Karri & Ed Olefirowicz

The Sommer-Olefirowicz Professorship: Keeping the Chemistry in Chemistry

Karri '84 and Ed '83 Olefirowicz in Switzerland

Karri '84 and Ed '83 Olefirowicz

It was the late ‘70s, and Karri’s father, a recruiter for General Electric and well versed about engineering schools, was instrumental in helping her research colleges with engineering programs.  Karri knew she didn’t want the typical engineering school; she was interested in something more dynamic offering the full college experience.  In his dealing with colleagues and friends, he found UNH repeatedly popping up in conversations as a solid engineering school with a reputation for being well-rounded in English, science, sports, and the arts.  Karri loved it, and the family was sold.

Ed, a self-proclaimed confused high school kid, had decided to stay close to home for his first year in college. As his deep love for chemistry from high school blossomed, finding a school with a strong Chemistry Department became his priority, and like Karri, UNH continually won in his research. As a sophomore transfer from Merrimack College, Ed continued to excel in his chemistry classes at UNH. This earned him the early opportunity to work with Dr. Gary Weisman in his UNH lab, something that ultimately would shape the course of his life. Ed had found his place at UNH and never once looked back.

Ed ran track for a season at UNH and Karri cross-country for an equally brief time. However, it was running along the icy UNH sidewalks from one class to the next that brought the two together. Though they had not even really met, Karri and Ed were both enrolled in Differential Equations. Without fail, that class always ran over time, forcing Karri, Ed and three other classmates to rush to their next class Physical Chemistry. They vividly remember Dr. Owens standing at the board, chalk in hand waiting for all of them. Not too much later, Ed was able to leverage his great relationship with research advisor and professor Dr. Edward Wong to get Karri onto his advisory roster and into the UNH Chemistry fold.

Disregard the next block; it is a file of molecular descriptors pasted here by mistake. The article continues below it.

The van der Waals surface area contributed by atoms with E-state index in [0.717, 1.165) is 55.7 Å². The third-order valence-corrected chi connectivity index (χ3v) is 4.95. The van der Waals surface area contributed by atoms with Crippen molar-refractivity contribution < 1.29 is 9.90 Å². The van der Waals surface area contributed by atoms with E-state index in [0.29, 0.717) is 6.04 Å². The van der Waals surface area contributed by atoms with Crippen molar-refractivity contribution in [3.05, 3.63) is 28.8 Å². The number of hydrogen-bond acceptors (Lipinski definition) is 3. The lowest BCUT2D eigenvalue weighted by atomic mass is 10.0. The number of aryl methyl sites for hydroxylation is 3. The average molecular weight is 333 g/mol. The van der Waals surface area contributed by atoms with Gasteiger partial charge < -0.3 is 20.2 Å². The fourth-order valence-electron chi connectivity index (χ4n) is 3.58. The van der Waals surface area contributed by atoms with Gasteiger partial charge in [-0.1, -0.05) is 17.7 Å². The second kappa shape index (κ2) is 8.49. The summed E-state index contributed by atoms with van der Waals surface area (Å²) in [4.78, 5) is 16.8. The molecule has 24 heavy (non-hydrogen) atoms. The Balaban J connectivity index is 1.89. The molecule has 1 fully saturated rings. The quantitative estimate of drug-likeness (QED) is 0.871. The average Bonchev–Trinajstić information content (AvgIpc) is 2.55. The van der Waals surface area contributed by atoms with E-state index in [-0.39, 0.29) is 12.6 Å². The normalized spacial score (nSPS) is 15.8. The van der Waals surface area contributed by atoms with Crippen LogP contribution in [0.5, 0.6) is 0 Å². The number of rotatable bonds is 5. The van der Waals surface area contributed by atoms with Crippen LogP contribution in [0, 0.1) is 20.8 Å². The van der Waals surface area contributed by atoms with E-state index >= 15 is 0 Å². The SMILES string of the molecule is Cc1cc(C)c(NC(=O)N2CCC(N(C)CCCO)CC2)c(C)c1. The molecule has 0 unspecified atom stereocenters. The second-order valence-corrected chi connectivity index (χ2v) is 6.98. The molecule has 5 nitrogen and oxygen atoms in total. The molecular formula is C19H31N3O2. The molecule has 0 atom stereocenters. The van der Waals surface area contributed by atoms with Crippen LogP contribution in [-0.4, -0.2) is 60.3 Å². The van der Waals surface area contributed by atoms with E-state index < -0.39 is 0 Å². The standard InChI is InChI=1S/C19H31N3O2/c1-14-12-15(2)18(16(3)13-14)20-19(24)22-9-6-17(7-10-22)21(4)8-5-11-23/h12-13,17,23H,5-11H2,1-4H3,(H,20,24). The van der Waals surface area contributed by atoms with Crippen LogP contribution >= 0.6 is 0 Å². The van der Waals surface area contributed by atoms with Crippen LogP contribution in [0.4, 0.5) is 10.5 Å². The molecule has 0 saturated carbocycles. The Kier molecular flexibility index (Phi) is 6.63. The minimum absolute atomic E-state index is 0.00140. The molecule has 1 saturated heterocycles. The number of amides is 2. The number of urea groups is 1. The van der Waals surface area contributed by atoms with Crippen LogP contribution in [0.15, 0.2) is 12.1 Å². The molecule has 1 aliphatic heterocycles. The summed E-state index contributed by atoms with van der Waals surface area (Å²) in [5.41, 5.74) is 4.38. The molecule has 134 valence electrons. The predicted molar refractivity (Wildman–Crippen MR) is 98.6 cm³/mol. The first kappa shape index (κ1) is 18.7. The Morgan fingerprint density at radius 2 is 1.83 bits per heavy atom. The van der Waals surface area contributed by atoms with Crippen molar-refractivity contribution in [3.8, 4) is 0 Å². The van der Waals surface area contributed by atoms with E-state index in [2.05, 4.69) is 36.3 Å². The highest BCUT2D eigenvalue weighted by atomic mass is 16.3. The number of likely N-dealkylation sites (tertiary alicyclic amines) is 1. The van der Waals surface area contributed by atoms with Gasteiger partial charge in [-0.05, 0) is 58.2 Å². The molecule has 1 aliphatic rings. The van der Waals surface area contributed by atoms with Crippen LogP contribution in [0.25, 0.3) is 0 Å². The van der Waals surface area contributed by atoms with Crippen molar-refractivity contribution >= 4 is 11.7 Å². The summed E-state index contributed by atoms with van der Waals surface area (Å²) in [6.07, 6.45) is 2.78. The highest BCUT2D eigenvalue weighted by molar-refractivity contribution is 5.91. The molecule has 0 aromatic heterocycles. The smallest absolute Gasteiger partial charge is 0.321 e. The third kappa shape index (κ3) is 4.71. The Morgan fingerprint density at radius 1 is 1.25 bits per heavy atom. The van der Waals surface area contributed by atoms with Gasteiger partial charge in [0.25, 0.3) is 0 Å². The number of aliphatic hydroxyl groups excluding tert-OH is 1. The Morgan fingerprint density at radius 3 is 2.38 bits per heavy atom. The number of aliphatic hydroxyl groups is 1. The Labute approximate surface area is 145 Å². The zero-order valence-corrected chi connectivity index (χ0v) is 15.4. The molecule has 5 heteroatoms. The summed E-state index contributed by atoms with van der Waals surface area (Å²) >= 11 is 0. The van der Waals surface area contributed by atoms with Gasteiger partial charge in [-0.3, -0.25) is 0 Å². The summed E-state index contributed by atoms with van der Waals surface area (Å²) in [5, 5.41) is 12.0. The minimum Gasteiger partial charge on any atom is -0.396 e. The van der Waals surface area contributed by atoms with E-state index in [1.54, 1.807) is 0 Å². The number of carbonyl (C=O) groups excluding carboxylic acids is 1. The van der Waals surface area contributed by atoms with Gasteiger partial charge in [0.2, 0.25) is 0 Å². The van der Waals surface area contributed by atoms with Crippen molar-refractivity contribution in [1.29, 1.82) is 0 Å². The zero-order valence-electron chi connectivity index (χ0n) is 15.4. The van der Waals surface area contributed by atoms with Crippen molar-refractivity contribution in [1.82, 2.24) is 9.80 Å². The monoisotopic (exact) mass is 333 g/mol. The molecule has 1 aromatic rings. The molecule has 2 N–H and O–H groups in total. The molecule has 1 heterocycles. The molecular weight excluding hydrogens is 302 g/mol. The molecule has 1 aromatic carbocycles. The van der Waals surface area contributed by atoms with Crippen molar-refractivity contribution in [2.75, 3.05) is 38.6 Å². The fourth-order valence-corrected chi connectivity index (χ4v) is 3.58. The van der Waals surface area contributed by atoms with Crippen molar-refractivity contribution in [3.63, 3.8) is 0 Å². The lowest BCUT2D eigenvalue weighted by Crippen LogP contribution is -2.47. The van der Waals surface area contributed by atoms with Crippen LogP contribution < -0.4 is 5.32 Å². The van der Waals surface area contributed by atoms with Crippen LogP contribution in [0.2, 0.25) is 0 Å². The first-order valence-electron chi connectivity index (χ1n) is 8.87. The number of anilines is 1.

UNH Chemistry was a tight-knit group of both students and faculty, a family in its own right. Potlucks at professors’ homes, department picnics, and the Friday afternoon “Marching & Drinking Society” were inclusive events for anyone in the department. Everyone was welcome: faculty, staff, graduate and undergraduate students. Spending time with one another beyond classes allowed students and professors alike to form a family bond that endures to this day.

Ed went on to earn his PhD at UNC Chapel Hill which he chose, with help from Dr. Weisman, for the professor’s focus on an experimental approach to chemistry versus a theoretical approach of the professor at Princeton, another one of his options. Karri joined Ed in North Carolina after they were married. With her UNH bachelor’s thesis under arm, she was able to compete for jobs with some of the best from UNC and Duke. Her BS thesis helped her earn a position with the Research Triangle Institute (now RTI International). After graduation from UNC, Ed secured a job with Sterling Winthrop, a pharmaceutical company, thanks to the world-renowned reputation of his UNC professor. However, he credits UNH for helping him survive the rigor of his UNC doctoral program and for helping to prepare him well as a chemist.